Team V just lost American midwife Kristine, as after nearly four weeks she had to return to the United States. Christine Foster is there, leading. Abang, provides balance, language support, field logistics. Roz is onboard as a trauma counselor. Ade has returned to head up legal support, project logistics, details of relocating and building the new clinic, before this one melts into the jungle. Anya returned to provide nursing support. Our Acehnese staff remains constant and hard working. We have rotating Swiss doctors from PANECO, who are wonderful. Harvest Alcock of Canada, worked tirelessly in Bali and without taking a break has left to join the team in Aceh. Next week we ship Doctor Bobbi Aqua out.
The Bali support team this new month includes myself, Brenda, Sandi, visiting midwives Shirley Tidy from Australia, Helena Dunn of South Africa, and Sherry Sunshine of Maui, awesome apprentice Camie Bargerstock. Ibu Putu, Ibu Jero and Ibu Budi continue to be the cornerstone of loving maternity care for the Bali clinic. At IDEP we have a huge team that nourishes us every step of the journey, Frank Wilson and David Mendoza at the financial helm, Petra Schnieder, our “mom” our inspiration, Samantha, growing in service, Cat, who makes us feel so good about ourselves, Lisa Newell and Endang – behind the scenes, and ever essential. The people who stand behind us, virtually keep us alive and well in the field.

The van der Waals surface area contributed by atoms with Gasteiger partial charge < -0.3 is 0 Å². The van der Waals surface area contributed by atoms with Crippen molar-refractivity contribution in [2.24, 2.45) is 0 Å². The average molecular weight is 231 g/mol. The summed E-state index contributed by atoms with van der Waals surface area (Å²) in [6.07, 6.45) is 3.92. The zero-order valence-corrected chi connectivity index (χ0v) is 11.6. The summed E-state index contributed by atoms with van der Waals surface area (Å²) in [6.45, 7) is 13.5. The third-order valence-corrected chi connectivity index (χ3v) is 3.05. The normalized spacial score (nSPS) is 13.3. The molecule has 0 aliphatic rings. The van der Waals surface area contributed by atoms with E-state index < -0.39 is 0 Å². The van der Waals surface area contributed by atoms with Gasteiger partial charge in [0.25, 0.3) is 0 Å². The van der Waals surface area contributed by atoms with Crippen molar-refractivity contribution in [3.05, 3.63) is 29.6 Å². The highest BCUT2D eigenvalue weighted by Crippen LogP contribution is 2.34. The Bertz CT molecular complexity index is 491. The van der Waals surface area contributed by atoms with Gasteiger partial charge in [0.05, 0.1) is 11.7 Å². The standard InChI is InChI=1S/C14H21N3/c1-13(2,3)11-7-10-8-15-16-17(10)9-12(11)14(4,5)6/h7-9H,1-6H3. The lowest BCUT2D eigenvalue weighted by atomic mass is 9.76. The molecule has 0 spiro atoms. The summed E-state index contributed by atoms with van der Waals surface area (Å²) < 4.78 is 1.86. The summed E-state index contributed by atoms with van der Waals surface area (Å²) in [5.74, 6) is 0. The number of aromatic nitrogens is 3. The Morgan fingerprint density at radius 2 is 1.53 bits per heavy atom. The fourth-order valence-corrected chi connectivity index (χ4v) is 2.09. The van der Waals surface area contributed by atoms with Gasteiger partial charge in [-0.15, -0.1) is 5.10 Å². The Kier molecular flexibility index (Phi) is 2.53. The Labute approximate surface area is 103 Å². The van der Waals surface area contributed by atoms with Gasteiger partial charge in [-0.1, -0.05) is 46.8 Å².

For those of us who have, ‘seen the homeless in the open grave of God’s hand,’ life is forever altered. We cry so easily. At last we understand the wound that Tolkien spoke of in his character, Bilbo. That brave Hobbit who, having adventured too far from the Shire, could never find himself the same again.

A long time ago Jeannine Parvatti, author and visionary trailblazer, introduced me to the concept of, “the Religion of Gratitude.” I would say that amid the danger and devastation, we, each of us, has been baptized in the Religion of Gratitude. While the Tsunami has tested our faith, having woken to a world utterly unsafe, broken, and destabilized, we are reborn in love, every minute in Aceh.

From Ibu Robin Lim and every soul of Bumi Sehat ~ Peace and Thank You

May, 2005, Aceh, Indonesia

austin loves the world
contact: info@austinlovestheworld.comwebsite support donated by